Wednesday, January 21, 2015

Tokyo's Grand Sumo Tournaments

There are six grand sumo tournaments in Japan every year, and Tokyo hosts three of them. This year I got tickets for John's birthday, Raku got her husband tickets for Christmas, and we all went last Saturday.

John and I weren't sure if would actually be fun. I've never even watched sumo on TV before, and I had read there is lot of ceremony compared to the amount of time actually spent fighting, but we both had a great time. Tickets let you in for the whole day, and the matches get progressively better throughout the afternoon. We decided to arrive at 2:00pm, which would give us four hours. I wondered if that would be too long, but I could have easy watched more.

If you're thinking about attending a sumo tournament, after selecting a date you'll need to decide what type of seat you want. Ringside seats are the most expensive and hardest to get. You would be right up in the action, but there's also the risk that a sumo wrestler might go flying straight at you. We saw people forced to scramble out of the way several times. Behind the ringside seats are the box seats. Boxes can accommodate up to four people, and you must purchase the entire box. We were tempted by how close they were, but these seats are just tatami mats with small cushions. You'll essentially be sitting cross-legged on the floor for hours with no back support. Additionally, the space looks very cramped for four western sized people. We opted for the western style seats, which are on the second level. Although we were further away from the action, we were very comfortable, and the view wasn't bad from above at all. I would definitely recommend the western seats, but try to sit as close to the front as possible.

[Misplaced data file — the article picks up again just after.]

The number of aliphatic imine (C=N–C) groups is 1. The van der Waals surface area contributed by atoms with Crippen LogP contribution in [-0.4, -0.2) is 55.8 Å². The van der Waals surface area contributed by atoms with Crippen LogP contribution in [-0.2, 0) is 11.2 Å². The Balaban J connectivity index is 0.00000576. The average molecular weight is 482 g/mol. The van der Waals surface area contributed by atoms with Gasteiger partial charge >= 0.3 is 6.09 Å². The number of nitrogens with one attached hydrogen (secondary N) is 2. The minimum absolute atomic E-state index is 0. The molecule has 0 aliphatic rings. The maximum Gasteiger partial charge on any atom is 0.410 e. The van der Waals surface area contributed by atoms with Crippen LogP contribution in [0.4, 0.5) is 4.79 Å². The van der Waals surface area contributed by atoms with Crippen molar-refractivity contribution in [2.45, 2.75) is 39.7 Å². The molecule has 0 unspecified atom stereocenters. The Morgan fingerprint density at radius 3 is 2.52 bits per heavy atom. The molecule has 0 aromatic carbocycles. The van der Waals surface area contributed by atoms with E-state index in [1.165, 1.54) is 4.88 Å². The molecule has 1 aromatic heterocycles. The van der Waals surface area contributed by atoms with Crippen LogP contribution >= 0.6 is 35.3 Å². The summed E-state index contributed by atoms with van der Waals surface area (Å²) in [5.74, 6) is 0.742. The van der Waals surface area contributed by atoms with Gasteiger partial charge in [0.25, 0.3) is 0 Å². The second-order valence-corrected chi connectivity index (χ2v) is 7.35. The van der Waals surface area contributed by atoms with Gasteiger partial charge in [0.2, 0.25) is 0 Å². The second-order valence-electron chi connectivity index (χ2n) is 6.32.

Tickets sell out quickly, so it's important to buy them early. Raku and I planned which we wanted in advance, and then bought them as soon as they went on sale. We used this website, which accepts US credit cards, and were very satisfied with it. They assign you the best available seats within the section you select, so be sure to look at a stadium map (available here) ahead of time. Because you don't select your specific seats it's important to purchase all your tickets together if you're going with a group. Our purchase went through eight minutes after sales went live and we got seats in the second row. If you use this website you'll receive a confirmation email that tells you which seats you've been assigned and allows you to pick up your tickets from a machine at the stadium on the day of. Both the website and the machines can be used in English.

Inside the stadium food and drinks are sold at fairly reasonable prices. They even have girls selling beer our of kegs on their backs like at baseball games. A draft beer from a girl cost 600 yen, you could get them for 500 yen if you waited in line at a counter yourself, or 380 yen for a can. Even better, you're allowed to bring in any food or drinks (including alcohol) that you want.

For a fee of 100 yen as well as a refundable 2000 yen deposit you can rent an fm headset that will have an English broadcast from 4:00 to 6:00. (You could also bring your own if you have a portable fm radio and headphones) We all rented them, but ultimately found them distracting. The hosts were a little too chatty and offered more information about the officials than the actual wrestlers.

But what about the actual matches?  They were really fun to watch. Each match is incredibly short lasting as little as a few seconds up to about a minute. Before the match starts wrestlers will stretch and show off, throw salt into the ring to purify it, and generally try to intimidate their opponents. As the matches get more competitive wrestlers will go to greater and greater lengths to psych their opponents out, lining up in the ring but then stepping back to stretch and throw more salt more than once. As this happens the energy in the crowd builds with people cheering for their favorite wrestlers. We found ourselves swept up in the fun, clapping cheering, and gasping along with the crowd.

At 2:00 the seats were only half full, but by 4:00 is was packed!

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